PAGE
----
But he says the development can create business opportunities while having little impact on Hong Kong citizens. Hau says it would also help to curb smuggling activities and imports of illegal goods across Chung Ying Street because customs and police officers would be able to regulate imports at a proper border checkpoint.

Shirley Lo Suet-yan, who lives on the mainland side of Chung Ying Street, disagrees with the opening of Sha Tau Kok. She is annoyed about the problems of parallel trading and thinks the problem would worsen after opening. As it is, she usually gets held up at the control point to the Mainland because there are too many people queuing with their goods.

“The police check us very strictly and I usually collide with the carts,” Lo says. When Varsity visited Chung Ying Street, we were asked by four different people to deliver goods to the Mainland and were offered between Rmb40 and Rmb60 to do so.

Lo worries about the potential disturbance caused by a stream of visitors. “I have lived here for a long time and I really enjoy the quiet and comfortable environment. But it would deteriorate if more tourists come,” she says.

Another local resident, 50-year-old Lee Chor-kwong, who also lives on the mainland side of Chung Ying Street, has a different view. He thinks the economic potential in Sha Tau Kok could be an incentive to improve the community’s ancillary facilities and create more jobs. “Now I have to go to Kowloon for work. If you can have the jobs matched inside the area and find the locals to do the job, it is possible to develop,” says Lee.

Opinion among the Chung Ying Street retailers is mixed.

Fifty-year-old Leung Kai-chung, who is a second generation store owner, agrees with the proposal. He says opening up would lead to development and progress and says it is essential for areas like Chung Ying Street to divert mainland shoppers away from crowded areas like Causeway Bay and Sheung Shui. Once they have bought their fill of Hong Kong products, they will just leave and go home, he says.

However, Lau Wan-ying, a newspaper vendor and local resident is worried about the implications for security. She says Sha Tau Kok is an extremely safe place. Most residents are elderly people who lead simple lives and it is easy to spot strangers because residents recognise each other.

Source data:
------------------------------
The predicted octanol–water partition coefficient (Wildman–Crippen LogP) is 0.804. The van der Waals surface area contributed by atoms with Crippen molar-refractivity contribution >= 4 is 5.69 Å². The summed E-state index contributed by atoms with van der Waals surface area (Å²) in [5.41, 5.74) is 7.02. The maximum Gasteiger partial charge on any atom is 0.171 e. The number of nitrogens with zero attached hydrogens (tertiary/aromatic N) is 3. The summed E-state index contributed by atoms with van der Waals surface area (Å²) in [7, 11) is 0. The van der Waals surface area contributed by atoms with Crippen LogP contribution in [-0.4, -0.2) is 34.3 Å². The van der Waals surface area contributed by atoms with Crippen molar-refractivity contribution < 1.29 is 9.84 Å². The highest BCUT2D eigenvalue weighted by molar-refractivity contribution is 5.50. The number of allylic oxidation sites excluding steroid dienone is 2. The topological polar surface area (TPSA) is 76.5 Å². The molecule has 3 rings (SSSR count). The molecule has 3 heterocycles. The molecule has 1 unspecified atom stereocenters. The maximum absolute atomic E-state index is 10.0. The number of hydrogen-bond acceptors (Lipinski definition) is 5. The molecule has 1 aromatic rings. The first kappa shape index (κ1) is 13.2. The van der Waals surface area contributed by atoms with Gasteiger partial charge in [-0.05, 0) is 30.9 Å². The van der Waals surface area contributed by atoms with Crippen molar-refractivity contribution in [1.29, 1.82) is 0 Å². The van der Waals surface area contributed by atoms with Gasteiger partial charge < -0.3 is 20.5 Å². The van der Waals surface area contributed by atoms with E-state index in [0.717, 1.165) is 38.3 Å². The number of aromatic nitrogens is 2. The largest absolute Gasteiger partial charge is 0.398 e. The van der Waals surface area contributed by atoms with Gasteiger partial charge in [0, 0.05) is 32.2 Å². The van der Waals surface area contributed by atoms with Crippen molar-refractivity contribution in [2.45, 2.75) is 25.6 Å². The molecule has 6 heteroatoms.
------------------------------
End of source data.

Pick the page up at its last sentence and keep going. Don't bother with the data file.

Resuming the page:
Lau is satisfied with her lot, “I don’t need to employ staff and I just need to make money to pay the rent, that’s all.” But she thinks the rent would definitely go up and public security deteriorate if the area is opened up.

“Local residents normally disagree with the opening of Sha Tau Kok, except those who own their own land,” she says.

People in Sha Tau Market usually cycle around their neigbourhood and recognise others
Bicycles are the preferred mode of transport in Sha Tau Kok market

Ms Law who owns a children’s clothing boutique in Chung Ying Street says Hongkongers spend less than Mainlanders do. Nearly 80 percent of her customers come from the Mainland. She guesses Hong Kong people are uncertain about the quality of goods at Chung Ying Street.

Yet Law signed the petition against opening up Sha Tau Kok. She hopes Chung Ying Street can retain its unique atmosphere which depends on the fact that people cannot easily access it without closed-area permits. She argues that the permit-only rule might continue to prompt people’s curiosity so that they treat it as a tourism spot when they travel across from Shenzhen.

Despite public discussion, the Development Bureau says it has no immediate plans to develop Sha Tau Kok district and that Chung Ying Street is unsuitable for large-scale development due to its restricted access. In a written reply, the Security Bureau said there was no plan to establish a control point at Chung Ying Street at present because it “involves various complicated considerations”, such as immigration, residents’ mobility and boundary security.

As for the younger generation of Sha Tau Kok, they have different thoughts about their home.

Chan Sai-leong, a university research assistant who used to live in Nam Chung, which is a few kilometers away from the Sha Tau Kok town center, says he does not miss the desolate environment and inconvenient transportation.

Although the 22-year-old has moved to the city, he is happy to see more commercial activities taking place in his old neighbourhood. Chan believes development and conservation should co-exist. He thinks others who live in more developed districts have no rights to ask Sha Tau Kok residents to preserve the area, while they themselves are enjoying the benefits of development. Chan says. “This is totally unfair. Why is it that you can develop yours but we cannot develop ours?”

Chan understands that a coin has two sides. The opening of Sha Tau Kok could result in the emergence of parallel traders who might cause disturbance to the district. Yet, he is convinced that if the government compensated the shop owners and the residents reasonably, there would be no complaints.

But to 21-year-old Raymond Wong Wai-nung, a local resident who works as an investment adviser, the development project could be another way to enrich the already rich and powerful at the expense of the livelihood of local residents. He agrees the opening up of the area would only turn Sha Tau Kok into a centre for parallel traders. “Such a proposal wraps itself in ‘development’ and ‘business’, exploiting the livelihood of normal residents. They fall victim to it completely,” Wong says.

Wong believes opening up is essential to generate income, but he hopes that any plan would be beneficial to all parties involved. “You need to think twice, do we need to trade what we originally have for such business opportunities?” he asks.

Edited by Cherry Wong